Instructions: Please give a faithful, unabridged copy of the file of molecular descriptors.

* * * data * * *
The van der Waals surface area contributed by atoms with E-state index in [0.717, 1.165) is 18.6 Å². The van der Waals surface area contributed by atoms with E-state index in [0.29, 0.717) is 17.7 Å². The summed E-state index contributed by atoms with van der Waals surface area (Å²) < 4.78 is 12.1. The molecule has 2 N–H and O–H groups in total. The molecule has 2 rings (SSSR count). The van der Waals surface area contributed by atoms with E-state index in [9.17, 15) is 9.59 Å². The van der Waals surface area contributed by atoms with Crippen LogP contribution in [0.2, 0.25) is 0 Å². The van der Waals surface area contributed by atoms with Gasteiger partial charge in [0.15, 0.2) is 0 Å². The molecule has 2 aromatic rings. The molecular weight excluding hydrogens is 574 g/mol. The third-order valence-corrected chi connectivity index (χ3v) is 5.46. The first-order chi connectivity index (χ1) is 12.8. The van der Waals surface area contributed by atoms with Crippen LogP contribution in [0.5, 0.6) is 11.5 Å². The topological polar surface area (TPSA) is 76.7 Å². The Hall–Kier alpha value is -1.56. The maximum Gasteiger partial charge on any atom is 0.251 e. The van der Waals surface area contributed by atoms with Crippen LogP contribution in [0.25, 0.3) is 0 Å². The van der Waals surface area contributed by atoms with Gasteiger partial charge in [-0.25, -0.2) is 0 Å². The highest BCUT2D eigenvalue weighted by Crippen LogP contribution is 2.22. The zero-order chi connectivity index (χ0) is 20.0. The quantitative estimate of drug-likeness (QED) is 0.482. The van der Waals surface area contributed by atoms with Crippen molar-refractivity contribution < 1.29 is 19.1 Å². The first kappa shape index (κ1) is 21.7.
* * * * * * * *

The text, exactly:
The van der Waals surface area contributed by atoms with E-state index in [0.717, 1.165) is 18.6 Å². The van der Waals surface area contributed by atoms with E-state index in [0.29, 0.717) is 17.7 Å². The summed E-state index contributed by atoms with van der Waals surface area (Å²) < 4.78 is 12.1. The molecule has 2 N–H and O–H groups in total. The molecule has 2 rings (SSSR count). The van der Waals surface area contributed by atoms with E-state index in [9.17, 15) is 9.59 Å². The van der Waals surface area contributed by atoms with Crippen LogP contribution in [0.2, 0.25) is 0 Å². The van der Waals surface area contributed by atoms with Gasteiger partial charge in [0.15, 0.2) is 0 Å². The molecule has 2 aromatic rings. The molecular weight excluding hydrogens is 574 g/mol. The third-order valence-corrected chi connectivity index (χ3v) is 5.46. The first-order chi connectivity index (χ1) is 12.8. The van der Waals surface area contributed by atoms with Crippen LogP contribution in [0.5, 0.6) is 11.5 Å². The topological polar surface area (TPSA) is 76.7 Å². The Hall–Kier alpha value is -1.56. The maximum Gasteiger partial charge on any atom is 0.251 e. The van der Waals surface area contributed by atoms with Crippen LogP contribution in [0.25, 0.3) is 0 Å². The van der Waals surface area contributed by atoms with Gasteiger partial charge in [-0.25, -0.2) is 0 Å². The highest BCUT2D eigenvalue weighted by Crippen LogP contribution is 2.22. The zero-order chi connectivity index (χ0) is 20.0. The quantitative estimate of drug-likeness (QED) is 0.482. The van der Waals surface area contributed by atoms with Crippen molar-refractivity contribution < 1.29 is 19.1 Å². The first kappa shape index (κ1) is 21.7.